are an important part of Asian culture. Their popularity and
widespread use across Asia have a long and rich history.
They come in all shapes and forms, from golden chopsticks
engraved with calligraphy to disposable bamboo wari-bashi.
Regardless of the form they take, chopsticks have evolved
into an important icon of Asian culture and an important
part of history.
It is believed
the first chopsticks were developed over 5000 years ago in
China. Early Asian man would retrieve his food from the fire
using sticks or branches broken from trees. Later, as the
population grew and resources became scarce, people would
cut food into smaller pieces to save fuel because the
smaller portions cooked faster. This eliminated the need for
knives, and chopsticks became the utensil of choice.
The onset of
Confucianism is believed to have further cemented the use of
chopsticks as the primary Asian eating utensil. Confucius
taught, “The honorable and upright man keeps well away
from both the slaughterhouse and the kitchen. And he allows
no knives on his table.” Confucius’ disdain for the
presence of knives at the kitchen table, coupled with the
popularity of his teachings no doubt contributed to the
expanding use of chopsticks among the population.
By 500 A.D.,
chopsticks had spread from China to other countries such as
Korea, Vietnam and Japan. While initially only used for
religious ceremonies in Japan, chopsticks quickly gained
popularity there as well, and their use became as widespread
as the rest of Asia in no time.
in many different forms. Bamboo tends to be the most popular
material to make them from. There is lots of it in Asia, it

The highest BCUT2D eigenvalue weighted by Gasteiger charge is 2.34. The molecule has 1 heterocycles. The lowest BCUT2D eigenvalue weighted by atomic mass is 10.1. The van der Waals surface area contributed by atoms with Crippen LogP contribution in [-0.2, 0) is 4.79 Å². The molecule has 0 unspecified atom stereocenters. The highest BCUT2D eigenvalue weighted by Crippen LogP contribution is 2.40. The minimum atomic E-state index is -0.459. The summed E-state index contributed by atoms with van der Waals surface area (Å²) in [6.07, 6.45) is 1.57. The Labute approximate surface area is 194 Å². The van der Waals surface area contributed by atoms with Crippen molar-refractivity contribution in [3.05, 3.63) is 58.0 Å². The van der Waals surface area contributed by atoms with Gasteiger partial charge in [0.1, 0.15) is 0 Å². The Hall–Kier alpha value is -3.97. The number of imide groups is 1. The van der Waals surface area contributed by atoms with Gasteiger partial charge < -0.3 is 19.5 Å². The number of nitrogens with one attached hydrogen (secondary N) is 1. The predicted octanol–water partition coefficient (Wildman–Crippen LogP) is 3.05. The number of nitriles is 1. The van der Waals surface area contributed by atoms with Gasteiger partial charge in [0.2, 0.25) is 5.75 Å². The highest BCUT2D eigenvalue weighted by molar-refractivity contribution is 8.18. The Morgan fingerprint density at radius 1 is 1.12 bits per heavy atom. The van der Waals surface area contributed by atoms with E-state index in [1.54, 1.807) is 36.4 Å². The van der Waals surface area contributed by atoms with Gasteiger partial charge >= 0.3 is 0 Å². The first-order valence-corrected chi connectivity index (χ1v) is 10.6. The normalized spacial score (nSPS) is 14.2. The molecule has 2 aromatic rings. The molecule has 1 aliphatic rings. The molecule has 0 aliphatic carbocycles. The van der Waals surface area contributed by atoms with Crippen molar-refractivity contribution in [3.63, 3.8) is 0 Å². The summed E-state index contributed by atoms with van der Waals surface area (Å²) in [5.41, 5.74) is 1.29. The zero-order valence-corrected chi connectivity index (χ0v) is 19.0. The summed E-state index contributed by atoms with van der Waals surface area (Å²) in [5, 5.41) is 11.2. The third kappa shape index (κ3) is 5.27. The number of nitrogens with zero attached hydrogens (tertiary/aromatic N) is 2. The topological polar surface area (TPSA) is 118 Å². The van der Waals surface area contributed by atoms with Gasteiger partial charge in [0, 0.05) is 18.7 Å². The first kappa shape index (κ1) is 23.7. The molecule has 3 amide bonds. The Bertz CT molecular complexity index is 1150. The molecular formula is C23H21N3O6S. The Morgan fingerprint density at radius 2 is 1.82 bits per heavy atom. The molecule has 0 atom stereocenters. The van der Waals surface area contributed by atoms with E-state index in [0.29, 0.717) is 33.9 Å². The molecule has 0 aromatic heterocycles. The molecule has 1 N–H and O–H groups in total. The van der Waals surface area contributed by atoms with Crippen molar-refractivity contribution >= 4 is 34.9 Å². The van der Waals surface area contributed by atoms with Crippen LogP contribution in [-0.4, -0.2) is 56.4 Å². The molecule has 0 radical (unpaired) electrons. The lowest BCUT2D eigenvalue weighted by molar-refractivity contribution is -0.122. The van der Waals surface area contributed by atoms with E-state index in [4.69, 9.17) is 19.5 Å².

is easy to split and it is especially resistant to heat.
Other popular materials were wood and bone, and chopsticks
made of precious metals were not uncommon among the wealthy.
It was believed that silver chopsticks would turn black upon
contact with poisoned food, although this has since been
chopsticks are called Kuai-Zi, which means “quick little
fellows”. They are typically 9 to 10 inches long,
rectangular in shape, with blunt ends. Japanese chopsticks
originally resembled tweezers made from bamboo, with the two
pieces joined together at one end. By the 10th century they
became two separate pieces. They are slightly shorter than
their Chinese counterparts (7 to 8 inches long), are
typically rounded and taper to a point.
It has been said
by using chopsticks it improves memory, increases finger
dexterity and can be useful in learning and improving skills
such as Chinese character printing and brush painting. Many
Asian superstitions revolve around chopsticks as well. For
example, if you find an uneven pair at your table seating,
it is believed that you will miss the next train, boat or
plane you are trying to catch. Also, dropping your
chopsticks is a sign of bad luck to come.